Get ‘yer heads right, because I don’t want to have to send this guy after you.


Filed under Georgia Football

Where my head’s at this morning

This take, from The Athletic ($$), really nails it for me.

Brass tacks: Ohio State absolutely can win this football game, and it will not take a miracle or act of God to get it done. The Buckeyes have the talent to compete with any team in the country and the exact right stuff on offense to crack Georgia’s defense exactly where it’s most suspect compared to a year ago.

However, the more you watch these two teams, the more you’re left with the impression that for that upset to happen, Day must change some things about how he game plans and calls in-game. And Knowles must fix even more.

Georgia has the goods to just take Ohio State’s will early and never look back. The truest test in this game will be whether the Buckeyes have gotten off the mat after the bruising they took versus Michigan. They cannot try to chase ghosts from that game against Georgia or this will be a blowout.

We’ve watched a program whose coach’s first mantra is “it’s the recruiting, stupid”, so it’s a little silly to dismiss the chances of a team that’s recruited on close to the same level as Georgia has.  That being said, I question whether Day has the coaching chops to stay with Smart.

I have the feeling we’ll get that question answered in the first half, either way.


Filed under Big Ten Football, Georgia Football

The “manball spread”

Bill Connelly’s take ($$) on the evolution of Georgia’s offense under Todd Monken is a good one.

… And in 2022, we’re finally getting a sustained look at what a Monken attack might look like when it has its intended quarterback for the entire season.

It’s both unique and scary.

Georgia indeed spreads the field horizontally now. The Dawgs throw 32% of their passes at or behind the line of scrimmage, 16th in the FBS. But they aren’t stretching teams with wideouts. In fact, they have deployed four receivers on 0% of their snaps this season. Instead, they have fielded at least two tight ends 64% of the time, fifth-most in the FBS. They force opponents at all times to account for tight ends Brock Bowers (6-foot-4, 230 pounds) and Darnell Washington (6-7, 265). They give Bennett loads of quick and easy passes to wide-open targets, and they either force teams to tackle big dudes in space or they get these big guys blocking for normal-size guys such as Ladd McConkey or Marcus Rosemy-Jacksaint.

It is, in effect, a manball spread.

Georgia ranks third in the FBS with 31% of its passes targeting wide-open pass catchers, and those could be wideouts (McConkey has caught 23 of 24 such balls), tight ends (Bowers and Washington: 27-for-30) or running backs (Kenny McIntosh and Daijun Edwards: 28-for-29).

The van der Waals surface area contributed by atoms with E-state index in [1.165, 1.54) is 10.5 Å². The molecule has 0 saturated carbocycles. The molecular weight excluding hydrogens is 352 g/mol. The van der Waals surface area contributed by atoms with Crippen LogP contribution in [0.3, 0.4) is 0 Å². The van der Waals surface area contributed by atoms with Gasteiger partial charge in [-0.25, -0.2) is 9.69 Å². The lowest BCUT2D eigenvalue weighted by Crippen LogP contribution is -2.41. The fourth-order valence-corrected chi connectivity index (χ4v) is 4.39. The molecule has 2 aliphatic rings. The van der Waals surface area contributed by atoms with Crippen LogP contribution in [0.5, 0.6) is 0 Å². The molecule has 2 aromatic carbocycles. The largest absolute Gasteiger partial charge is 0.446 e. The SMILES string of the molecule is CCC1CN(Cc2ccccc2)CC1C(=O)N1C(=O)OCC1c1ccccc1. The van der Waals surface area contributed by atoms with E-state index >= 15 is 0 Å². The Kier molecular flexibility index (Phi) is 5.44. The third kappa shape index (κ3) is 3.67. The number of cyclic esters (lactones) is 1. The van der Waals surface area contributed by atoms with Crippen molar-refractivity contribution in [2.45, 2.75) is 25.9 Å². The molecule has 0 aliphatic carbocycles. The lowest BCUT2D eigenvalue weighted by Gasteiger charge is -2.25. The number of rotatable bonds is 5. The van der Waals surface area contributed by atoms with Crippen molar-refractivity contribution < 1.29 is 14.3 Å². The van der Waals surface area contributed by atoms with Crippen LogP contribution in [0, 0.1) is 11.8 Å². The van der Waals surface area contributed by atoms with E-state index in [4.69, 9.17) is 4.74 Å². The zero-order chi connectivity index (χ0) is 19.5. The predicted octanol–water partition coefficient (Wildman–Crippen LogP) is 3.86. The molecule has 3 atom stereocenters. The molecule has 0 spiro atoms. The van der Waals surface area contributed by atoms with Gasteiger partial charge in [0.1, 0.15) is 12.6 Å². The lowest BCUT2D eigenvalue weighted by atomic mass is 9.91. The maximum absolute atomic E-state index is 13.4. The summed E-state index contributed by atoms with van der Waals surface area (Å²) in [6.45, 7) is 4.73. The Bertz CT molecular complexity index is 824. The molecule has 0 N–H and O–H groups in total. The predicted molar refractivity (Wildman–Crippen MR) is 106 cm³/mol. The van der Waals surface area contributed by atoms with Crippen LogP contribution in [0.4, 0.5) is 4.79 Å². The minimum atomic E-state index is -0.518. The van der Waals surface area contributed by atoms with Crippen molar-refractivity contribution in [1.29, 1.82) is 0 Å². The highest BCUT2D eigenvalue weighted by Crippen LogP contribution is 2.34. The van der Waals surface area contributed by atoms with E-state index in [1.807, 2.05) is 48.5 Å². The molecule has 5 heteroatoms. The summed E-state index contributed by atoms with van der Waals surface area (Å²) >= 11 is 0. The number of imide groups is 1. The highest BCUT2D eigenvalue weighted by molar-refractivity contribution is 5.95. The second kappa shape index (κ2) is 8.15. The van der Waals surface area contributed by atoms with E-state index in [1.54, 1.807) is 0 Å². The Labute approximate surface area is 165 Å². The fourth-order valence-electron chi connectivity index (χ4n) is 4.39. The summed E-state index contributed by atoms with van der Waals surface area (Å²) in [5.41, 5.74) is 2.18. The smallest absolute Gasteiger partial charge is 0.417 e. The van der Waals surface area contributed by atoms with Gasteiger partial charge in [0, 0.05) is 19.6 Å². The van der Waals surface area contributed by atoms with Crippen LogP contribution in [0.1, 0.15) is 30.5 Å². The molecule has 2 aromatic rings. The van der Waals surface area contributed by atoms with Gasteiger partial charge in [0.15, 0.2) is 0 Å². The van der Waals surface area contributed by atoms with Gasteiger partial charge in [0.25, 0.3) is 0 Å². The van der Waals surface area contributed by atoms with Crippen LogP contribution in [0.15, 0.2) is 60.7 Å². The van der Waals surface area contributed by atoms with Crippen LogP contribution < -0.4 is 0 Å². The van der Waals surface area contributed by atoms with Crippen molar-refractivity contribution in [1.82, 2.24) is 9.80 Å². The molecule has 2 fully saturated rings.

These passes are thrown an average of just 1.3 yards downfield, and Bennett has averaged 11.7 yards per completion on them. All the “modernity” talk above was basically code for “scheming ways to get the ball into blue-chippers’ hands in space,” and one could make the case that Georgia now does that better than any offense in college football. It is ruthlessly efficient, and it has made the Georgia run game more efficient as well.

The only thing I’d add to that is some of this year’s design was born of necessity, rather than exclusively by design, simply because Monken had to scheme without having two of his best deep threats, Mitchell and Smith, available for most of the season.  (It will be interesting to see whether their availability tomorrow night has an effect on the overall game plan.)  Still, it’s friggin’ impressive.


Filed under Georgia Football, Stats Geek!, Strategery And Mechanics

First down or bust

Some interesting stats from Paul Myerberg:

You either beat Georgia’s defense on first down or not at all. The Bulldogs give up 3.5 yards per carry on first down but just 1.7 on third down, and have allowed opponents to convert five of 10 fourth-down tries. Through the air, quarterbacks have completed 62.9% of attempts on first down on 6.5 yards per attempt; those totals are cut down to just 49.1% and 5.5 yards per throw on third down. And it gets worse in even more obvious passing situations. Offenses trying to convert on third down and 10 or more yards have hit on only 41.3% of attempts on a measly 3.8 yards per pass.

But if any team can reverse that trend, it’s Ohio State. The Buckeyes lead the nation with a passing efficiency rating of 181.1 on third down, with 12 touchdowns against two interceptions and 39 conversions in 89 attempts. Overall, Ohio State ranks 20th in the Bowl Subdivision in converting 46.1% of third-down tries. The Bulldogs’ defense ranks third in giving up a first down on 26.7% of all third downs.

While I’m on the subject of metrics, another place to keep an eye on is red zone performance.  While both offenses excel in red zone conversion rates — Georgia is first and Ohio State is third — there’s a big spread between the defensive rates, where the Dawgs also rank first and the Buckeyes are 121st.


Filed under Big Ten Football, Georgia Football, Stats Geek!